Clarence Reginald Dalby, known as C. Reginald Dalby, (1904 – 1983) was an British illustrator and author best known for being the third illustrator of The Railway Series.
After winning a scholarship to the Leicester College of Art in 1917 and attending for several years, Dalby worked for five years producing designs for packaging, including the original Glacier Mints Polar Bear on the side of a delivery van.
During the Second World War, Dalby served in the Royal Air Force and worked for MI9, devising methods of "Escape and Evasion" for crews bailing out over enemy lines. Afterwards, he was offered a job at an intelligence post with Earl Mountbatten in India, but declined and tried to re-establish himself as an artist. He found few openings for that line of work, and had to take up a job for the Blood Transfusion Service in Sheffield, but he returned to artistry within six months, looking for freelance work.
Edmund Ward heard of his Dalby's work and met him in Leicester Royal Hotel, where he gave him sketches for James the Red Engine and asked him to finish them. Dalby did, and illustrated the series up to Percy the Small Engine in 1956, despite the Reverend W. Awdry's dislike of his illustrations. Awdry famously remarked that engines were all the same to Dalby and that he preferred to draw the engines without getting inspiration from real life engines.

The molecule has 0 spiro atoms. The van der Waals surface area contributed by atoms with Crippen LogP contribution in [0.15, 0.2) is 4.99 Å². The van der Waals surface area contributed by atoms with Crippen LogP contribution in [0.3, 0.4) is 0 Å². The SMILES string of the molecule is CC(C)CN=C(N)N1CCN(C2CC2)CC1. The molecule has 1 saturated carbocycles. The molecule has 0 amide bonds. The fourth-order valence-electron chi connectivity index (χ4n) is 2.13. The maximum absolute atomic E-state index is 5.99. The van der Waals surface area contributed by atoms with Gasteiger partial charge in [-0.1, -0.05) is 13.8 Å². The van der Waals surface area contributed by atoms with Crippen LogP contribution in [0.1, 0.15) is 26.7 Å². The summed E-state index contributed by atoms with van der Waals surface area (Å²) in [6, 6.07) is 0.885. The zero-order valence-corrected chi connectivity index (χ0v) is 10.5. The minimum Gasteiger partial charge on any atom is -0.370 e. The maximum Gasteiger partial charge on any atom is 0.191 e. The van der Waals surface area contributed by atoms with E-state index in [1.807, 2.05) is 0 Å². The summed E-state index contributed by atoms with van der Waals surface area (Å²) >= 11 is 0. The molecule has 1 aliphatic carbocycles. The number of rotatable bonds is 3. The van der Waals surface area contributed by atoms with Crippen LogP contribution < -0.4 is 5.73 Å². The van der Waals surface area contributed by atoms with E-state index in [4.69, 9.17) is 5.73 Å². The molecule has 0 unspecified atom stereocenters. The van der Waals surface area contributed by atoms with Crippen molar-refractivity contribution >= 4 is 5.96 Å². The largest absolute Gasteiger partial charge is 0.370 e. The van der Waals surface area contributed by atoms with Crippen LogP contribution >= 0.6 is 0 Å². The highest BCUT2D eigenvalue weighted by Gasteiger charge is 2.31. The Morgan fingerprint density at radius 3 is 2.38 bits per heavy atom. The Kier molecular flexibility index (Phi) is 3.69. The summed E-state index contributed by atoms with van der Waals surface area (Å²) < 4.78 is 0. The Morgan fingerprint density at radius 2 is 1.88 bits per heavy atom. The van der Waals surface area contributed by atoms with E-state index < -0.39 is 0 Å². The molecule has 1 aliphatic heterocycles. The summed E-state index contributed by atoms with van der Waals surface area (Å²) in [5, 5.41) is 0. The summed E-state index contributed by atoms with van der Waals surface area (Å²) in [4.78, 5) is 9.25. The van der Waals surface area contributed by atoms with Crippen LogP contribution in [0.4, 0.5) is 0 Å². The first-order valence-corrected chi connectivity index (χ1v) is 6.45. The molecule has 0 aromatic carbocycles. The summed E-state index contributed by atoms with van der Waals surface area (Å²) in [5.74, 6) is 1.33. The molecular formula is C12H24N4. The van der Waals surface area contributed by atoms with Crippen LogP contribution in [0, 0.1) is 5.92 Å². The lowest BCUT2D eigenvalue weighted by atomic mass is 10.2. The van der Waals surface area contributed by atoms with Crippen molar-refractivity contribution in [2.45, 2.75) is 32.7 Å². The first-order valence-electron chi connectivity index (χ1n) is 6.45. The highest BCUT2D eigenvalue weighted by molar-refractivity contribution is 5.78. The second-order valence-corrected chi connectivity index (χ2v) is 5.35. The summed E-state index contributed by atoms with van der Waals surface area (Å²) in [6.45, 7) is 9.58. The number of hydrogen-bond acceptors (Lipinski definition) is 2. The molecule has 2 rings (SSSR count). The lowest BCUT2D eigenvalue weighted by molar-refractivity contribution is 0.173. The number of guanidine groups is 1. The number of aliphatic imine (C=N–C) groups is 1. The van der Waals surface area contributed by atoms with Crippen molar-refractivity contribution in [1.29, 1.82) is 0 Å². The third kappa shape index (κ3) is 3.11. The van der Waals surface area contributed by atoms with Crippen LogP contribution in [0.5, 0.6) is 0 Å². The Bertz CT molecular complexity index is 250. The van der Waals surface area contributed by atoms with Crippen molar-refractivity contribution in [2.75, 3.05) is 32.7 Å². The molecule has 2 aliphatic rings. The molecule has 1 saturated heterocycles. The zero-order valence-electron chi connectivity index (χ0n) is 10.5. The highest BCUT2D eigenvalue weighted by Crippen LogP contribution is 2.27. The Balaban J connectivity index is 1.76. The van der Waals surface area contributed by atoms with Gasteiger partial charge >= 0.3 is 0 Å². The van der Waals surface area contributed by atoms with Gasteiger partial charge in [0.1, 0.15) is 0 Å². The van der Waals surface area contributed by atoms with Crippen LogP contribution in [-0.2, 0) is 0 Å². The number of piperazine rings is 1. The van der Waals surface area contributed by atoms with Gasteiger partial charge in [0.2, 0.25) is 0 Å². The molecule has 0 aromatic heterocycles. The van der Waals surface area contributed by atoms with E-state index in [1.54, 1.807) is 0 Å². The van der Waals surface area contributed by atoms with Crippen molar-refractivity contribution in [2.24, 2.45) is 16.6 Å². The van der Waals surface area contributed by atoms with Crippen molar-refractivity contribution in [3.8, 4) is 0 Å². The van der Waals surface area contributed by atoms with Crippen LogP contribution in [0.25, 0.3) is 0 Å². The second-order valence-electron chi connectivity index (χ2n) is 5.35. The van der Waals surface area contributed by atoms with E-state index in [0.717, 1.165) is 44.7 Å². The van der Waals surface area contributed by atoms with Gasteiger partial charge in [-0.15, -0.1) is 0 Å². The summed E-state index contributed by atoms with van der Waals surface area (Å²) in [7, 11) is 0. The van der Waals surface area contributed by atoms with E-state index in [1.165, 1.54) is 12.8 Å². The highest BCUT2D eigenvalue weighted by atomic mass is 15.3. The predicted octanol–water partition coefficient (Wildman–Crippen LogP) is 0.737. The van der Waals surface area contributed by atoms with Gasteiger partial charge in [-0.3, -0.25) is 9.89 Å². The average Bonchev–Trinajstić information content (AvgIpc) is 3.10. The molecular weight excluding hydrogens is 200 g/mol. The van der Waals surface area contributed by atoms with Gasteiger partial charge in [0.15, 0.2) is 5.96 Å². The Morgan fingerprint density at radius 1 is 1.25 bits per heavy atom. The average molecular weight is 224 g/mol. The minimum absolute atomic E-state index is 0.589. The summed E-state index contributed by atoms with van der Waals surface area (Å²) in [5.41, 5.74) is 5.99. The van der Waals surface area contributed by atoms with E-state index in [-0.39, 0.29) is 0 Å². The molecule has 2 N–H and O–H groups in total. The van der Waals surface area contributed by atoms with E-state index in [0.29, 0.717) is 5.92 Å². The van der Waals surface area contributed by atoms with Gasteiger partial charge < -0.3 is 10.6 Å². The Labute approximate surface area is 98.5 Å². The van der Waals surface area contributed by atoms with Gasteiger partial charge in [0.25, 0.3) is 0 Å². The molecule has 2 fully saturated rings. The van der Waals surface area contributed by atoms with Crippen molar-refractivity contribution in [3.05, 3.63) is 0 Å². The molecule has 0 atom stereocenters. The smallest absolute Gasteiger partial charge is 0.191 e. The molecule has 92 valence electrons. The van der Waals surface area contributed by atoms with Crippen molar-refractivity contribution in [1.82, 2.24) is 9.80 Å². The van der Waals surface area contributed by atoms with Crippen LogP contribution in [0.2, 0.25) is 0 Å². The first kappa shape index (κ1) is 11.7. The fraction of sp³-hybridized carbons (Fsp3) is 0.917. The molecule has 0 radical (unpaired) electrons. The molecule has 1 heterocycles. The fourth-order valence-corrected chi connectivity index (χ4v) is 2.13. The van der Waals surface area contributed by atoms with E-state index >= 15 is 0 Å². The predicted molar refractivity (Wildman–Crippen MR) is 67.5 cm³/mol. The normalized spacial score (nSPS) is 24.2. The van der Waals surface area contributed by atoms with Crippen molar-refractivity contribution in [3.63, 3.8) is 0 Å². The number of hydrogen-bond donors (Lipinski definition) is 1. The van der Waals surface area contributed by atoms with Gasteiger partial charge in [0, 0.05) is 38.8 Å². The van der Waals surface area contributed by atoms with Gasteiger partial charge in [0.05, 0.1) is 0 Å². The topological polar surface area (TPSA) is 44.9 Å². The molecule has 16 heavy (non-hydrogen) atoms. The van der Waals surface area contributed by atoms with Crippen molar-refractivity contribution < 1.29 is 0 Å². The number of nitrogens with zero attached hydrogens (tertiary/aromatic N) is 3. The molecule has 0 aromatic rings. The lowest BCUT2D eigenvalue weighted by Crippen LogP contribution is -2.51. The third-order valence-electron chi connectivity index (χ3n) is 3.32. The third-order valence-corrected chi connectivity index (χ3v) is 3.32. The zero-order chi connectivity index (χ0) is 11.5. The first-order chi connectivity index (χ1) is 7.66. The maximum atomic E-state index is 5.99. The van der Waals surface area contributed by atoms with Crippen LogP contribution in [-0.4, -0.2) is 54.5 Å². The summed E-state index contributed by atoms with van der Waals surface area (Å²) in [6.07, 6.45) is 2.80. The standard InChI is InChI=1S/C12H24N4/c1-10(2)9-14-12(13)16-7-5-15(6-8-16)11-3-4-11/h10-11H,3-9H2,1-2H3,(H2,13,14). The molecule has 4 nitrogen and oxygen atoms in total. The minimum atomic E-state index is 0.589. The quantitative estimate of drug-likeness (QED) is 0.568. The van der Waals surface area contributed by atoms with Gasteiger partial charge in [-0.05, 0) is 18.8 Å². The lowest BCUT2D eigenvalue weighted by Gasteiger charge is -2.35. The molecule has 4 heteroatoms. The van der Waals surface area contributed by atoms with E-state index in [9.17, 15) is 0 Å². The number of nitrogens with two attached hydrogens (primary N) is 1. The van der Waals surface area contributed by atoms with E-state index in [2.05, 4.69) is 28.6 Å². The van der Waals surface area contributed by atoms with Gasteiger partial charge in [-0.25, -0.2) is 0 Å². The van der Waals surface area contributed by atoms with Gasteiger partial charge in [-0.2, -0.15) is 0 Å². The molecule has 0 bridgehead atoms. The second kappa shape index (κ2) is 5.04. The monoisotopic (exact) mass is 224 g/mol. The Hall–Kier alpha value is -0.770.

Dalby drew several pictures which caught readers' attention with their bright colours, but his indifference to railway engineering often resulted in letters from confused readers. (There also a number of artistic errors in his work, such as a consistently poor grasp on perspective.) Eventually, after Awdry described Percy in "Percy the Small Engine" as "a green caterpillar with red stripes" (a line which was later referenced by Thomas in Tramway Engines), Dalby took offence, and refused to illustrate any more Railway Series titles.
As the illustrations for the Railway Series only took him six weeks on average, he had ample time for his own work and other work commissioned. He managed to publish his own book, inspired by the ferries at Poole Harbour, Dorset, called "Tales of Flitterwick Harbour".
Dalby died in 1983 after a short illness, aged 79.
- The Three Railway Engines (7th Edition onwards)
- Thomas the Tank Engine (edited several illustrations in 1950)
- James the Red Engine
- Tank Engine Thomas Again
- Troublesome Engines
- Henry the Green Engine
- Toby the Tram Engine
- Gordon the Big Engine
- Edward the Blue Engine
- Four Little Engines
- Percy the Small Engine
- "Tales of Flitterwick Harbour" on Sodor Island Fansite